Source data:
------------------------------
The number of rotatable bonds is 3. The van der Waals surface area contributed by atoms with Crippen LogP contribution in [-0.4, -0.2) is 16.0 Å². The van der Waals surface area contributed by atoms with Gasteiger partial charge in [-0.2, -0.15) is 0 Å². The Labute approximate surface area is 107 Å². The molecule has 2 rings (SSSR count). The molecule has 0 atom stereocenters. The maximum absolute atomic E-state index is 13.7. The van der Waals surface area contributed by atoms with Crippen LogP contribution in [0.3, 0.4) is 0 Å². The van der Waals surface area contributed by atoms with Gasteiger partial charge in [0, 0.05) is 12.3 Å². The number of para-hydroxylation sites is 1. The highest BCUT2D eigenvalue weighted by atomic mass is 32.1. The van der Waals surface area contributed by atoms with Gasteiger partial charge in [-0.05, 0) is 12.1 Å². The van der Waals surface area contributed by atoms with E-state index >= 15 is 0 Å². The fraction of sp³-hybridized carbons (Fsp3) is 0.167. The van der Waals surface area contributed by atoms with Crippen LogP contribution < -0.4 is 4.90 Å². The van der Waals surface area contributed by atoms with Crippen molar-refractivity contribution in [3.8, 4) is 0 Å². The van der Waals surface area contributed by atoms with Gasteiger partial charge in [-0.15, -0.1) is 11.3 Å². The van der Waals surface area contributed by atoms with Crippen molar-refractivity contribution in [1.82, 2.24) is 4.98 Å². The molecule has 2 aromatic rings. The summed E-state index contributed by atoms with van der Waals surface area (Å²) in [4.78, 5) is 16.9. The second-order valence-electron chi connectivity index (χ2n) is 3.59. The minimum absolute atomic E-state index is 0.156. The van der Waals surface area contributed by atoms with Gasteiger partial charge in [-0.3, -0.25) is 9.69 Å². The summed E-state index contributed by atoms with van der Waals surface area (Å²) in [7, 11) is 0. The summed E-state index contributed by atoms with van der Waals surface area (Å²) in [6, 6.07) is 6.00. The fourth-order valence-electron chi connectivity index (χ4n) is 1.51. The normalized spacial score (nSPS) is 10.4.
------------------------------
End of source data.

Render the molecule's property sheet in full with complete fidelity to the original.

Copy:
The number of rotatable bonds is 3. The van der Waals surface area contributed by atoms with Crippen LogP contribution in [-0.4, -0.2) is 16.0 Å². The van der Waals surface area contributed by atoms with Gasteiger partial charge in [-0.2, -0.15) is 0 Å². The Labute approximate surface area is 107 Å². The molecule has 2 rings (SSSR count). The molecule has 0 atom stereocenters. The maximum absolute atomic E-state index is 13.7. The van der Waals surface area contributed by atoms with Crippen LogP contribution in [0.3, 0.4) is 0 Å². The van der Waals surface area contributed by atoms with Gasteiger partial charge in [0, 0.05) is 12.3 Å². The number of para-hydroxylation sites is 1. The highest BCUT2D eigenvalue weighted by atomic mass is 32.1. The van der Waals surface area contributed by atoms with Gasteiger partial charge in [-0.05, 0) is 12.1 Å². The van der Waals surface area contributed by atoms with E-state index >= 15 is 0 Å². The fraction of sp³-hybridized carbons (Fsp3) is 0.167. The van der Waals surface area contributed by atoms with Crippen LogP contribution < -0.4 is 4.90 Å². The van der Waals surface area contributed by atoms with Crippen molar-refractivity contribution in [3.8, 4) is 0 Å². The van der Waals surface area contributed by atoms with Gasteiger partial charge in [-0.15, -0.1) is 11.3 Å². The van der Waals surface area contributed by atoms with Crippen molar-refractivity contribution in [1.82, 2.24) is 4.98 Å². The molecule has 2 aromatic rings. The summed E-state index contributed by atoms with van der Waals surface area (Å²) in [4.78, 5) is 16.9. The second-order valence-electron chi connectivity index (χ2n) is 3.59. The minimum absolute atomic E-state index is 0.156. The van der Waals surface area contributed by atoms with Gasteiger partial charge in [-0.3, -0.25) is 9.69 Å². The summed E-state index contributed by atoms with van der Waals surface area (Å²) in [7, 11) is 0. The summed E-state index contributed by atoms with van der Waals surface area (Å²) in [6, 6.07) is 6.00. The fourth-order valence-electron chi connectivity index (χ4n) is 1.51. The normalized spacial score (nSPS) is 10.4.